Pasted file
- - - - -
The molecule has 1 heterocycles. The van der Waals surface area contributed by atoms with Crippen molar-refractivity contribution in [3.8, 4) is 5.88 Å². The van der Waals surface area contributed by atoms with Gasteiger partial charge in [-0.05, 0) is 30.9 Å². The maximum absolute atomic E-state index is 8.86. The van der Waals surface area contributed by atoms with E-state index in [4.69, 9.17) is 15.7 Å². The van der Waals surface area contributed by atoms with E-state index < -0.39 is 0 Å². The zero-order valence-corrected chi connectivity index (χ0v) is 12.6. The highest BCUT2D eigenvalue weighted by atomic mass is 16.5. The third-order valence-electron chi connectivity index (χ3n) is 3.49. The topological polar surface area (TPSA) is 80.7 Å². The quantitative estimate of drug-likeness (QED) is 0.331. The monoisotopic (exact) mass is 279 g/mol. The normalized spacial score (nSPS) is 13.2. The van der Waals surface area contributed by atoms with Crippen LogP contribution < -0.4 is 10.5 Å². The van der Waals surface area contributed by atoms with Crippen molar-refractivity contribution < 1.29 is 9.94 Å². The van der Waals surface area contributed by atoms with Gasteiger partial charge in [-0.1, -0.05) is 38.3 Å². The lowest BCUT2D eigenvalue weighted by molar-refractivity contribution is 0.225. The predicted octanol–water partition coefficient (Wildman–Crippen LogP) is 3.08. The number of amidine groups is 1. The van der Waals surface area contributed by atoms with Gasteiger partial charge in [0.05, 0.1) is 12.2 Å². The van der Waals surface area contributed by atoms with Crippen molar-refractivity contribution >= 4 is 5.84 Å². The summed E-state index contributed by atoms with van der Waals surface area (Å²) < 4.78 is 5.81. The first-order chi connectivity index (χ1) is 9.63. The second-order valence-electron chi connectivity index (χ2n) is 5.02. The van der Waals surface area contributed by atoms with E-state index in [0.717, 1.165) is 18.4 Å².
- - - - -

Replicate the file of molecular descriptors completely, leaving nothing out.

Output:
The molecule has 1 heterocycles. The van der Waals surface area contributed by atoms with Crippen molar-refractivity contribution in [3.8, 4) is 5.88 Å². The van der Waals surface area contributed by atoms with Gasteiger partial charge in [-0.05, 0) is 30.9 Å². The maximum absolute atomic E-state index is 8.86. The van der Waals surface area contributed by atoms with E-state index in [4.69, 9.17) is 15.7 Å². The van der Waals surface area contributed by atoms with E-state index < -0.39 is 0 Å². The zero-order valence-corrected chi connectivity index (χ0v) is 12.6. The highest BCUT2D eigenvalue weighted by atomic mass is 16.5. The third-order valence-electron chi connectivity index (χ3n) is 3.49. The topological polar surface area (TPSA) is 80.7 Å². The quantitative estimate of drug-likeness (QED) is 0.331. The monoisotopic (exact) mass is 279 g/mol. The normalized spacial score (nSPS) is 13.2. The van der Waals surface area contributed by atoms with Crippen LogP contribution < -0.4 is 10.5 Å². The van der Waals surface area contributed by atoms with Crippen molar-refractivity contribution < 1.29 is 9.94 Å². The van der Waals surface area contributed by atoms with Gasteiger partial charge in [-0.1, -0.05) is 38.3 Å². The lowest BCUT2D eigenvalue weighted by molar-refractivity contribution is 0.225. The predicted octanol–water partition coefficient (Wildman–Crippen LogP) is 3.08. The number of amidine groups is 1. The van der Waals surface area contributed by atoms with Gasteiger partial charge in [0.05, 0.1) is 12.2 Å². The van der Waals surface area contributed by atoms with Crippen molar-refractivity contribution >= 4 is 5.84 Å². The summed E-state index contributed by atoms with van der Waals surface area (Å²) < 4.78 is 5.81. The first-order chi connectivity index (χ1) is 9.63. The second-order valence-electron chi connectivity index (χ2n) is 5.02. The van der Waals surface area contributed by atoms with E-state index in [0.717, 1.165) is 18.4 Å².